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It has been just over one year since construction began on the Site C hydroelectric dam and generating station in northeast British Columbia. Recently, the project was granted two key permits that not only allow the mega project to proceed, they demonstrate the Liberal Government’s support of the project. This has come as a bit of surprise to some who expected that First Nations and environmentalists might have the power to stall or even stop construction of the dam.

Like any large resource project, it has its opponents. Construction of the dam will flood an 80 km long valley. In July, hundreds of protesters gathered in a Vancouver park. A protest group, Fight C, said that not only does the dam infringe of First Nations’ rights, it is a waste of tax payer money. Until the valley is flooded some protesters feel that it is not too late to put on the brakes.

In contrast, also in July, the Liberal Government granted two crucial federal permits for Site C. The permits were issued by the Department of Fisheries and Oceans and Transport Canada. This angered many opposed to the project as they felt that, in the light of recent court rulings and Trudeau’s very public support for First Nations and the protection of the environment, he and the courts might be on their side.

According to an August 3, Global News article What Trudeau’s Site C decision could mean for future energy projects, by Keith Baldrey, “The Trudeau government is already feeling a backlash from environmentalists and some First Nations, who are furious he has given the green light to a project they vehemently oppose. Words like ‘betrayal’ and ‘cowardly’ are now being bandied about by various groups who apparently had convinced themselves that Trudeau was going to shut down any economic development that had even the slightest amount of opposition from some First Nations.”

On the other hand, the project, according to a province wide Abacus Data poll, has the support of a large majority of BC residents.

  • Awareness of the Site C project has reached a new high of 77% across the province and is stable at 90% in the north/northeast region.
  • Across the province 73% either support Site C (49%) or can support it under certain circumstances (24%), while 25% oppose the project.
  • In the north/northeast region of the province, 69% of those surveyed either support building Site C (47%) or can accept it under certain circumstances (22%), while 26% oppose the project.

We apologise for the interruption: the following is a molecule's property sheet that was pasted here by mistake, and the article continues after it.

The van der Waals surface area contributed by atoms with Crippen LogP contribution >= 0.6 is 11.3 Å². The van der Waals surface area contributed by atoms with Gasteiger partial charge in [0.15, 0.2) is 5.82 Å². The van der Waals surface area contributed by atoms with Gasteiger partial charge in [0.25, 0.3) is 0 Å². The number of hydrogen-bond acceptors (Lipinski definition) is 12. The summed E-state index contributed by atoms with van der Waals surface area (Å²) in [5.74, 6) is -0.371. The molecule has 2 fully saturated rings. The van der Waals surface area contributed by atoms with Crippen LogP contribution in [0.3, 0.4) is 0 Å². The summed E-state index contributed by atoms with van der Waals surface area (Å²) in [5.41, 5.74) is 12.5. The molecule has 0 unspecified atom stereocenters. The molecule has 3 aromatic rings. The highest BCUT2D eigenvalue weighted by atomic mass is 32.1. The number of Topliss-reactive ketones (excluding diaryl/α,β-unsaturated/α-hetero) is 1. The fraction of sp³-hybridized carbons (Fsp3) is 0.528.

Construction continues at the project despite the controversy surrounding it. So, just what has been accomplished since construction of the project began a year ago? A recent update by the Office of the Premier, Christy Clark, included a list of highlights that illustrate the scope of the project.

 Key highlights of the first year of Site C construction include:

 The project surpassed 1,000 B.C. workers in May 2016. The latest job figures show 1,223 British Columbians working on the project – that’s 79% of the current workforce (1,547).

  • Over 200 B.C. companies have been involved in Site C construction, either as contractors, sub-contractors or suppliers.
  • 1,200 rooms and key amenities are now available for Site C construction workers after completing the first two phases of the worker accommodation lodge – that’s 75% of the 1,600 rooms required.
  • Approximately 2.5 million cubic metres of material has been excavated and relocated on the north bank of the dam site. That’s enough material to fill about 1,000 Olympic-size swimming pools.
  • Over 900 hectares of land has been cleared as part of site preparation work. That’s roughly the size of 850 baseball fields.
  • More than 65,000 cubic metres of timber has been delivered to local mills in Fort St. John for processing.
  • The 329-metre Peace River construction bridge was completed on time and on budget in March 2016, linking the north and south banks of the dam site.
  • Public road improvements to 240 Road (1.6 km) and 269 Road (0.9 km) are substantially complete, with upgrades to Old Fort Road (5.6 km) and 271 Road (3.0 km) underway.
  • The main civil works contractor, Peace River Hydro Partners, mobilized to site in spring of this year and started physical work in June.
  • To date, BC Hydro has signed contracts and made financial commitments of more than $4 billion.

It is expected that once construction is complete, in 2024, the dam will provide electricity for more than 100 years.

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